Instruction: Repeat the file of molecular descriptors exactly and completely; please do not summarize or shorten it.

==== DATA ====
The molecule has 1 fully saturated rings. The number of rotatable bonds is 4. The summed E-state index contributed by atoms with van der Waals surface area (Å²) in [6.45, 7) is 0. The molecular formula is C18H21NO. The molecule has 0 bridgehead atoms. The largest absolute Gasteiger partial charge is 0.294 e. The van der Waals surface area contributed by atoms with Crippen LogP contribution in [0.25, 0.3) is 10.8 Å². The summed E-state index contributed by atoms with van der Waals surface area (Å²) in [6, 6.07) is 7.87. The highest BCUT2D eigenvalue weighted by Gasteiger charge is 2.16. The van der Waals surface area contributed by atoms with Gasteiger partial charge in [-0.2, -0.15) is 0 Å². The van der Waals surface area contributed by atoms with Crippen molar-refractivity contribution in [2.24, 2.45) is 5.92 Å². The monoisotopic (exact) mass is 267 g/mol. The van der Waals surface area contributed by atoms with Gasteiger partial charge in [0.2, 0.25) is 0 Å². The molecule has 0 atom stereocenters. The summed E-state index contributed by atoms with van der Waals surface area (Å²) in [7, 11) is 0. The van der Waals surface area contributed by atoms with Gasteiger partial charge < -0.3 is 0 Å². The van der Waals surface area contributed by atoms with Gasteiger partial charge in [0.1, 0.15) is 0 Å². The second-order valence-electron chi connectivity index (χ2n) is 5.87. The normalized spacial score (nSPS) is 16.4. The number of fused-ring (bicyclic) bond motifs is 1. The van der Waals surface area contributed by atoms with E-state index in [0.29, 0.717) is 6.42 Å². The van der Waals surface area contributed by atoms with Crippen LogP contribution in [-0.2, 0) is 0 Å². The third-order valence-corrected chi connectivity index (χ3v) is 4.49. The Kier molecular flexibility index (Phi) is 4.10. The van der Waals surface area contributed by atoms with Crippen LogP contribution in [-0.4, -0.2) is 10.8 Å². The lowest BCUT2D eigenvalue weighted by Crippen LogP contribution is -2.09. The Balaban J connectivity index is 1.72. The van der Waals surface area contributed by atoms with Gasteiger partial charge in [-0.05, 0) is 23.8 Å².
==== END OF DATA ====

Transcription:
The molecule has 1 fully saturated rings. The number of rotatable bonds is 4. The summed E-state index contributed by atoms with van der Waals surface area (Å²) in [6.45, 7) is 0. The molecular formula is C18H21NO. The molecule has 0 bridgehead atoms. The largest absolute Gasteiger partial charge is 0.294 e. The van der Waals surface area contributed by atoms with Crippen LogP contribution in [0.25, 0.3) is 10.8 Å². The summed E-state index contributed by atoms with van der Waals surface area (Å²) in [6, 6.07) is 7.87. The highest BCUT2D eigenvalue weighted by Gasteiger charge is 2.16. The van der Waals surface area contributed by atoms with Gasteiger partial charge in [-0.2, -0.15) is 0 Å². The van der Waals surface area contributed by atoms with Crippen molar-refractivity contribution in [2.24, 2.45) is 5.92 Å². The monoisotopic (exact) mass is 267 g/mol. The van der Waals surface area contributed by atoms with Gasteiger partial charge in [0.2, 0.25) is 0 Å². The molecule has 0 atom stereocenters. The summed E-state index contributed by atoms with van der Waals surface area (Å²) in [7, 11) is 0. The van der Waals surface area contributed by atoms with Gasteiger partial charge < -0.3 is 0 Å². The van der Waals surface area contributed by atoms with Gasteiger partial charge in [0.1, 0.15) is 0 Å². The second-order valence-electron chi connectivity index (χ2n) is 5.87. The normalized spacial score (nSPS) is 16.4. The number of fused-ring (bicyclic) bond motifs is 1. The van der Waals surface area contributed by atoms with E-state index in [0.29, 0.717) is 6.42 Å². The van der Waals surface area contributed by atoms with Crippen LogP contribution in [-0.2, 0) is 0 Å². The third-order valence-corrected chi connectivity index (χ3v) is 4.49. The Kier molecular flexibility index (Phi) is 4.10. The van der Waals surface area contributed by atoms with Crippen LogP contribution in [-0.4, -0.2) is 10.8 Å². The lowest BCUT2D eigenvalue weighted by Crippen LogP contribution is -2.09. The Balaban J connectivity index is 1.72. The van der Waals surface area contributed by atoms with Gasteiger partial charge in [-0.05, 0) is 23.8 Å².